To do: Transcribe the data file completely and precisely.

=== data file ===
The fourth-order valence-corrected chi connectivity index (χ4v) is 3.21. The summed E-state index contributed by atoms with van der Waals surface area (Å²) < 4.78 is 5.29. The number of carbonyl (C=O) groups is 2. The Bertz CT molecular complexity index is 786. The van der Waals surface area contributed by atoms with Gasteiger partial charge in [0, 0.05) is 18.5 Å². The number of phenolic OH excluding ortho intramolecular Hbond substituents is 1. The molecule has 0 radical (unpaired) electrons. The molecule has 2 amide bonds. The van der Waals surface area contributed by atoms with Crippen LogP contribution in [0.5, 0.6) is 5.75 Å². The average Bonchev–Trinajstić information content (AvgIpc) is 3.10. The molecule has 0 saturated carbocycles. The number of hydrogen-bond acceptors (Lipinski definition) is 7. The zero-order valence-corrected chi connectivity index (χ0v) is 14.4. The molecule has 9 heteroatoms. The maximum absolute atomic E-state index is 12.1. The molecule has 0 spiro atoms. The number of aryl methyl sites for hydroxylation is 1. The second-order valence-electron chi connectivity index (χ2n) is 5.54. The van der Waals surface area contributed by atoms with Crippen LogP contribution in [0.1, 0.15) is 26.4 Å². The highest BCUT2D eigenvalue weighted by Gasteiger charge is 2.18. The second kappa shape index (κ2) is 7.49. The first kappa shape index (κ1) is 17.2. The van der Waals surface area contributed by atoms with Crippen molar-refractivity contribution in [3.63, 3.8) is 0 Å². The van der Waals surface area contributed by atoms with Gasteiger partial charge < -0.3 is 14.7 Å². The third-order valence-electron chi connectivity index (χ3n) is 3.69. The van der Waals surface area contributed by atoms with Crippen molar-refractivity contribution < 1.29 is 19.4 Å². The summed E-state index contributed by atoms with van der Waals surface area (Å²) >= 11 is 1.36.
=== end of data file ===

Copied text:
The fourth-order valence-corrected chi connectivity index (χ4v) is 3.21. The summed E-state index contributed by atoms with van der Waals surface area (Å²) < 4.78 is 5.29. The number of carbonyl (C=O) groups is 2. The Bertz CT molecular complexity index is 786. The van der Waals surface area contributed by atoms with Gasteiger partial charge in [0, 0.05) is 18.5 Å². The number of phenolic OH excluding ortho intramolecular Hbond substituents is 1. The molecule has 0 radical (unpaired) electrons. The molecule has 2 amide bonds. The van der Waals surface area contributed by atoms with Crippen LogP contribution in [0.5, 0.6) is 5.75 Å². The average Bonchev–Trinajstić information content (AvgIpc) is 3.10. The molecule has 0 saturated carbocycles. The number of hydrogen-bond acceptors (Lipinski definition) is 7. The zero-order valence-corrected chi connectivity index (χ0v) is 14.4. The molecule has 9 heteroatoms. The maximum absolute atomic E-state index is 12.1. The molecule has 0 spiro atoms. The number of aryl methyl sites for hydroxylation is 1. The second-order valence-electron chi connectivity index (χ2n) is 5.54. The van der Waals surface area contributed by atoms with Crippen LogP contribution in [0.1, 0.15) is 26.4 Å². The highest BCUT2D eigenvalue weighted by Gasteiger charge is 2.18. The second kappa shape index (κ2) is 7.49. The first kappa shape index (κ1) is 17.2. The van der Waals surface area contributed by atoms with Crippen molar-refractivity contribution in [3.63, 3.8) is 0 Å². The van der Waals surface area contributed by atoms with Gasteiger partial charge < -0.3 is 14.7 Å². The third-order valence-electron chi connectivity index (χ3n) is 3.69. The van der Waals surface area contributed by atoms with Crippen molar-refractivity contribution < 1.29 is 19.4 Å². The summed E-state index contributed by atoms with van der Waals surface area (Å²) >= 11 is 1.36.